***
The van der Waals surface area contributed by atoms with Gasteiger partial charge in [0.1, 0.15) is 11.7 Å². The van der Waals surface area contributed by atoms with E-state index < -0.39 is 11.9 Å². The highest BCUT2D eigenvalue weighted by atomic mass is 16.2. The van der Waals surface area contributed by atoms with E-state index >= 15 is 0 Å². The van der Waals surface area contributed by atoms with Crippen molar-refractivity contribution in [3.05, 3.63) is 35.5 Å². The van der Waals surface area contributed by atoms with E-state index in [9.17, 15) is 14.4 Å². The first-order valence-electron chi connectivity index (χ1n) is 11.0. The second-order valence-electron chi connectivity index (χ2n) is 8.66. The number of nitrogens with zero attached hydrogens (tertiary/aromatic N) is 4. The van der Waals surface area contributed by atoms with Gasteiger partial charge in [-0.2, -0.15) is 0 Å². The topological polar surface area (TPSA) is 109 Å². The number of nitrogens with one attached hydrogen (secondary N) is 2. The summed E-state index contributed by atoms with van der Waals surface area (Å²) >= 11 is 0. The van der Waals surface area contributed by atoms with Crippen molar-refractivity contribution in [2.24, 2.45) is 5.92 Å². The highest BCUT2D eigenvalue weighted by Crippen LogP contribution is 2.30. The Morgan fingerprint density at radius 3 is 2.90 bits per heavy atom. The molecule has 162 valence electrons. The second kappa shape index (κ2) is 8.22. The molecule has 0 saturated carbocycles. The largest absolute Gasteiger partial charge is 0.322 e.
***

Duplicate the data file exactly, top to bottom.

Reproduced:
The van der Waals surface area contributed by atoms with Gasteiger partial charge in [0.1, 0.15) is 11.7 Å². The van der Waals surface area contributed by atoms with E-state index < -0.39 is 11.9 Å². The highest BCUT2D eigenvalue weighted by atomic mass is 16.2. The van der Waals surface area contributed by atoms with E-state index >= 15 is 0 Å². The van der Waals surface area contributed by atoms with Crippen molar-refractivity contribution in [3.05, 3.63) is 35.5 Å². The van der Waals surface area contributed by atoms with E-state index in [9.17, 15) is 14.4 Å². The first-order valence-electron chi connectivity index (χ1n) is 11.0. The second-order valence-electron chi connectivity index (χ2n) is 8.66. The number of nitrogens with zero attached hydrogens (tertiary/aromatic N) is 4. The van der Waals surface area contributed by atoms with Gasteiger partial charge in [-0.2, -0.15) is 0 Å². The topological polar surface area (TPSA) is 109 Å². The number of nitrogens with one attached hydrogen (secondary N) is 2. The summed E-state index contributed by atoms with van der Waals surface area (Å²) >= 11 is 0. The van der Waals surface area contributed by atoms with Crippen molar-refractivity contribution in [2.24, 2.45) is 5.92 Å². The highest BCUT2D eigenvalue weighted by Crippen LogP contribution is 2.30. The Morgan fingerprint density at radius 3 is 2.90 bits per heavy atom. The molecule has 162 valence electrons. The second kappa shape index (κ2) is 8.22. The molecule has 0 saturated carbocycles. The largest absolute Gasteiger partial charge is 0.322 e.